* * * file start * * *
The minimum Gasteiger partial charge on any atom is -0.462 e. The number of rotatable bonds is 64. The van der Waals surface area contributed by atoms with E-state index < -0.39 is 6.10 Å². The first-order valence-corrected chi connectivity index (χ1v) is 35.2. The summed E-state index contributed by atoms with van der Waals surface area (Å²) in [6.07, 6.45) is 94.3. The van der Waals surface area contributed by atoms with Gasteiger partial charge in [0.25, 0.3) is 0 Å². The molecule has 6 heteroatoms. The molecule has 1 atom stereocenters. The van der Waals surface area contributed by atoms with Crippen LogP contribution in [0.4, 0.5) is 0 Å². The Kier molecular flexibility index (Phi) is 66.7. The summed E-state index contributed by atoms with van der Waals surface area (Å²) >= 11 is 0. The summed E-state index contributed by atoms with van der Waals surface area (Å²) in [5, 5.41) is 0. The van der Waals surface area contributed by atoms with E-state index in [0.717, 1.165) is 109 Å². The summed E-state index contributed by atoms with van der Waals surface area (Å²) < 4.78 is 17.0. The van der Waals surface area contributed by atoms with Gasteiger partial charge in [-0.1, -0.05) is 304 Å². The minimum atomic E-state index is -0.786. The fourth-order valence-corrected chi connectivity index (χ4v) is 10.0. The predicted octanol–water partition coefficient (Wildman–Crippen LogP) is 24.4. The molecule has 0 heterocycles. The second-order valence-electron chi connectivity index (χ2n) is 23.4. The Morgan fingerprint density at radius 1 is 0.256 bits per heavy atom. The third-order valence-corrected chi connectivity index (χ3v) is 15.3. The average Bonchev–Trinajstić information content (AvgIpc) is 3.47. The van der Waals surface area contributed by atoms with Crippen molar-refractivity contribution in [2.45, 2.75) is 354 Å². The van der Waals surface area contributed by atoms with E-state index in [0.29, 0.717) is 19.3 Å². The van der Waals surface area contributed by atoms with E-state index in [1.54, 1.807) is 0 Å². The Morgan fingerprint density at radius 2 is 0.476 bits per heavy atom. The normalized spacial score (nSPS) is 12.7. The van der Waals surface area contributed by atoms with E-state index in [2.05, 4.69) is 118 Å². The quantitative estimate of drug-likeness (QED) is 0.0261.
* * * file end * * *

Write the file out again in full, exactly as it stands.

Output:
The minimum Gasteiger partial charge on any atom is -0.462 e. The number of rotatable bonds is 64. The van der Waals surface area contributed by atoms with E-state index < -0.39 is 6.10 Å². The first-order valence-corrected chi connectivity index (χ1v) is 35.2. The summed E-state index contributed by atoms with van der Waals surface area (Å²) in [6.07, 6.45) is 94.3. The van der Waals surface area contributed by atoms with Gasteiger partial charge in [0.25, 0.3) is 0 Å². The molecule has 6 heteroatoms. The molecule has 1 atom stereocenters. The van der Waals surface area contributed by atoms with Crippen LogP contribution in [0.4, 0.5) is 0 Å². The Kier molecular flexibility index (Phi) is 66.7. The summed E-state index contributed by atoms with van der Waals surface area (Å²) >= 11 is 0. The summed E-state index contributed by atoms with van der Waals surface area (Å²) in [5, 5.41) is 0. The van der Waals surface area contributed by atoms with E-state index in [0.717, 1.165) is 109 Å². The summed E-state index contributed by atoms with van der Waals surface area (Å²) < 4.78 is 17.0. The van der Waals surface area contributed by atoms with Gasteiger partial charge in [-0.1, -0.05) is 304 Å². The minimum atomic E-state index is -0.786. The fourth-order valence-corrected chi connectivity index (χ4v) is 10.0. The predicted octanol–water partition coefficient (Wildman–Crippen LogP) is 24.4. The molecule has 0 heterocycles. The second-order valence-electron chi connectivity index (χ2n) is 23.4. The Morgan fingerprint density at radius 1 is 0.256 bits per heavy atom. The third-order valence-corrected chi connectivity index (χ3v) is 15.3. The average Bonchev–Trinajstić information content (AvgIpc) is 3.47. The van der Waals surface area contributed by atoms with Crippen molar-refractivity contribution in [2.45, 2.75) is 354 Å². The van der Waals surface area contributed by atoms with E-state index in [0.29, 0.717) is 19.3 Å². The van der Waals surface area contributed by atoms with E-state index in [1.54, 1.807) is 0 Å². The Morgan fingerprint density at radius 2 is 0.476 bits per heavy atom. The normalized spacial score (nSPS) is 12.7. The van der Waals surface area contributed by atoms with E-state index in [2.05, 4.69) is 118 Å². The quantitative estimate of drug-likeness (QED) is 0.0261.